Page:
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The "Local Advocates"?
by David Stanowski
18 July 2013

In May of 2010, the citizens of this city were justifiably outraged when they were told that two State agencies, TDRA and TDHCA, had negotiated a secret agreement with two non-profit groups, TXLIHIS and Texas Appleseed (TA), in Austin, that sought to bind the City to certain terms for a public housing rebuilding plan, while they excluded City officials from participation in the agreement.

This so-called Conciliation Agreement (CA) transferred a substantial amount of the City’s ability to determine its own destiny to four unelected groups in Austin. Obviously, the top priorities of these groups do NOT include the general welfare of this City. Eventually, the participation in the CA was transferred from the TDRA and TDHCA to the General Land Office (GLO).

Over the last three years, the GLO has allowed TXLIHIS and TA, the so-called “Austin Advocates”, to stray far afield from the simple terms in the CA, by allowing them to dictate a great deal of the rebuilding policy in this city. The GLO has done this out of the fear that if the “Austin Advocates” don’t get their way, they will sue the State, which could restrict the flow of disaster recovery money.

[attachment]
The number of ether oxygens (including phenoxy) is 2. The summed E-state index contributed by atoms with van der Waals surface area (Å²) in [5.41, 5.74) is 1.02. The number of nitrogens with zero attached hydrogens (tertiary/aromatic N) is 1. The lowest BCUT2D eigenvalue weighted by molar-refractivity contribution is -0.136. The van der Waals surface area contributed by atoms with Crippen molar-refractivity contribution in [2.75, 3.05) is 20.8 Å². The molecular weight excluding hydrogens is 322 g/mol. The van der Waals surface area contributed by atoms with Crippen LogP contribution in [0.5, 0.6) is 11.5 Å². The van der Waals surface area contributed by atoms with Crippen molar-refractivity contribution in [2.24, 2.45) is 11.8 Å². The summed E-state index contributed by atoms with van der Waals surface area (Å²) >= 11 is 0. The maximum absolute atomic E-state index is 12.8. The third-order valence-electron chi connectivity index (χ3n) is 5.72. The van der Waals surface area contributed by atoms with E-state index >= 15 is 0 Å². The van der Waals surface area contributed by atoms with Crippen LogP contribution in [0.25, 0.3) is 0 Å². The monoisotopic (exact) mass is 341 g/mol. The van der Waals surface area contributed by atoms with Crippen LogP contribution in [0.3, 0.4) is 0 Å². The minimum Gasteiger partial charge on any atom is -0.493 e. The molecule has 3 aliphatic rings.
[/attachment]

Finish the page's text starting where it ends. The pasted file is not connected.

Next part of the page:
The fact that the GLO has ceded a great deal of the sovereignty of the State, and the City, to these unelected “Advocates” has enraged residents. However, what most people don’t realize is that the “Austin Advocates” have transferred most of the control of the rebuilding process, in this city, to the so-called “Local Advocates”:  

The NAACP, the Galveston County Coalition for Justice, LULAC, the Galveston Northside Taskforce, and Gulf Coast Interfaith which have formed a group called the Galveston County Collaborating Organizations (GCCO).

Emails and letters recently obtained by the GOGP appear to show that the GCCO has made a series of “requests” to the City about how they would like the Northside neighborhood to be rebuilt. They also appear to show that the GLO and the “Austin Advocates” have given the GCCO some say in the release of the disaster recovery money.


We have also confirmed the fact that the City Council knows little or nothing about the details of this negotiation process which has been handled by the City Manager, City Attorney and staff. This is not open and transparent government. Closed government is always bad, because it seeks to hide something from the public.

City Council needs to have staff review their “negotiations” with the GCCO at the next Council meeting, so they can learn what staff has agreed to do in return for the “cooperation” of the GCCO. Since disaster recovery funding affects the entire City, decision making cannot be limited to groups who only represent one small neighborhood.

Meetings on this subject need to be out in the open with participation from all areas of the City.

Since the City Manager frequently mentions the “Local Advocates” in conjunction with getting disaster recovery funds released, the Council needs to be fully briefed on the “negotiations”, and should begin providing oversight to the process!

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